5   +   9   =  

Christina Bradley’s first book Thirty is almost exactly what you’d expect from the book’s synopsis – and that’s certainly no bad thing. On the surface, it’s a fun, frothy, romp of a novel that’s generally just a whole lot of fun to get lost in, juggling awkward dates, embarrassing misunderstandings and romantic endeavours with ease. But while it more than lives up to its standing in the rom-com genre, beyond the love, romance and comedy of it all is a more important story about self-discovery and, on the whole, Bradley delivers a novel that’s warm, funny and lighthearted – but it may also just give readers something to think about too.

Bella Edwards is a hot mess, and with a month to go until she turns 30, she’s struggling to reconcile her life now with her expectations of where she thought she would be as she leaves her 20s. With no boyfriend, no job and with an unfortunate prediction of her future still ringing in her ears, Bella decides to hop on a plane to New York to visit an old friend who soon issues her a challenge: go on 30 dates in the 30 days before her 30th birthday in a bid to find The One that Bella believes will be the key to her life falling into place.

As Bella makes her way across America and towards her mother’s wedding in San Francisco, she embraces the challenge with gusto, all the while putting herself out there, meeting new people and remaining open to new experiences. And as the number of dates rack up and the countdown to the big 3-0 continues, Bella learns more about herself too, making hers a journey of discovery in more ways than one.

“There has never been a time in my life when I’ve been this spontaneous. Jumping on a plane, flying over a thousand miles to Nashville, Tennessee, all in the name of a blind date. It’s extravagant, it’s indulgent, it’s possibly irresponsible, it’s definitely bordering on crazy, but it’s liberating beyond words.”

Despite a slow and slightly long-winded start to the novel, the moment Bella sets off for New York – and particularly after Bradley introduces Bella’s best friend Esther into the equation – is the moment Thirty really comes into its own, and from there on out this book becomes a quick-paced and enjoyable whirlwind as Bella’s challenge gets underway. Each date Bella goes on is summarised in the form of a letter to Esther, told with the kind of intimate tone and no-holds-barred content that you can only get away with in a catch-up with a friend. It creates a perfect snapshot of the date and a nice contrast against the first person narrative of the rest of the novel so that the story never becomes too repetitive.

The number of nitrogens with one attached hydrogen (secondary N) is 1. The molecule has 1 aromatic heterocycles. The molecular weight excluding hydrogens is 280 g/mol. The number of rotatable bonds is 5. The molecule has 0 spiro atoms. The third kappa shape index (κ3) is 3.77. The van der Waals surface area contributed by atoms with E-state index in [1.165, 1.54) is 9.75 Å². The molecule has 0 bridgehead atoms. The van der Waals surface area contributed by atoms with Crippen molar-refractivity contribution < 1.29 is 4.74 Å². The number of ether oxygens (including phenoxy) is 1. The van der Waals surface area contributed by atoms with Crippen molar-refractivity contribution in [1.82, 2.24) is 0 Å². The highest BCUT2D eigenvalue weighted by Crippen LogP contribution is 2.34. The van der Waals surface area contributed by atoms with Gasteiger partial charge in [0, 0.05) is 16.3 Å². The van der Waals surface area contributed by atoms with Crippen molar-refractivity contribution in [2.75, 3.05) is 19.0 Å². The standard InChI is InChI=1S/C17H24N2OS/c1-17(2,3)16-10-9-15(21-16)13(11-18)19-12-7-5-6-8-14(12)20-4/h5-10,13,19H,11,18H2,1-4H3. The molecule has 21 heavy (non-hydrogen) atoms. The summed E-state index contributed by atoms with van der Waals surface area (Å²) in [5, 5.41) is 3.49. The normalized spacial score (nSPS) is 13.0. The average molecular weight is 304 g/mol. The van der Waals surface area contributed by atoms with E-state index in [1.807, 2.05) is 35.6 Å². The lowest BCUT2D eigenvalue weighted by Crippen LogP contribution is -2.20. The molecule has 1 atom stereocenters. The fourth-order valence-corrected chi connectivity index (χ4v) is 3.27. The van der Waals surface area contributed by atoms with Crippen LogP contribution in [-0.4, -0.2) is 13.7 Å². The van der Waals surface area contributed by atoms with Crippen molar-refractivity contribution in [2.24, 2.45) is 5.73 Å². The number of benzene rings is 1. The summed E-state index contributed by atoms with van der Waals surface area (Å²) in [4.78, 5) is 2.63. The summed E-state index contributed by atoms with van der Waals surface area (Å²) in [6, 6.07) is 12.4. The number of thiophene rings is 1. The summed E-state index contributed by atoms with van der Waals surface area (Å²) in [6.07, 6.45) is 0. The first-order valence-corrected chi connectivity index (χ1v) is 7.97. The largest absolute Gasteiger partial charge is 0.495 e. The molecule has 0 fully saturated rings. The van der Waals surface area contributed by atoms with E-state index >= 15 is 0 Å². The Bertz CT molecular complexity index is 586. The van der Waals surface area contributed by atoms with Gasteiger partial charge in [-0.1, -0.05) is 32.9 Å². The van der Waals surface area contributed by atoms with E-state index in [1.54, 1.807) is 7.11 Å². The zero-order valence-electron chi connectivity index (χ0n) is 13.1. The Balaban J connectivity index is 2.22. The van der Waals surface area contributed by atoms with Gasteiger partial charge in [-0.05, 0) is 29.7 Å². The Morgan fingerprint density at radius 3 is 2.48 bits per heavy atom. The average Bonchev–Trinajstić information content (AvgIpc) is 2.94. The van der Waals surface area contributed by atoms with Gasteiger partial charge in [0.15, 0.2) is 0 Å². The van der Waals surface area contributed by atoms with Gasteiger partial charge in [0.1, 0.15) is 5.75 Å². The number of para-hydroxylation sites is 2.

Bella herself helps with this too, largely because she’s often awkward, clumsy and embarrassing, and you’re never quite sure which direction she’ll end up going in. She makes for an engaging protagonist, with Bradley balancing the realities of Bella’s insecurities and anxieties in her inner monologue and the more self-assured performative elements of her letters to Esther nicely, allowing for a well-rounded and grounded character that you want to hear more from, and whose journey you genuinely believe in. 

Of course, that’s not to say that everything here is grounded in reality, and there are some aspects of Bella dating her way across America that feel at best improbable, or require a healthy suspension of disbelief at worst. But it’s mostly all part of the fun, and each of the people Bella talks to along the way – whether they’re old school friends, ex-boyfriends or a cowboy happy to pick up a hitchhiker – allows her to explore her preconceptions about love, dating and marriage, challenging Bella’s own ideas of happily ever after and of that perfect relationship she’s searching for.

Thirty is more than a love story; while there is a recurring love interest and plenty of other chances for romantic connections too, Thirty is largely about Bella pushing herself outside of her comfort zone and re-evaluating what it is she wants from her life – and it serves as a gentle reminder to readers not to put too much stock on other people’s milestones too. Funny, entertaining and infinitely relatable for any woman who’s ever been on the dating scene, Thirty is a joy to read and it quickly proves itself as the perfect antidote to the winter blues too.

★★★★

Thirty was published by Headline on 22 August 2019

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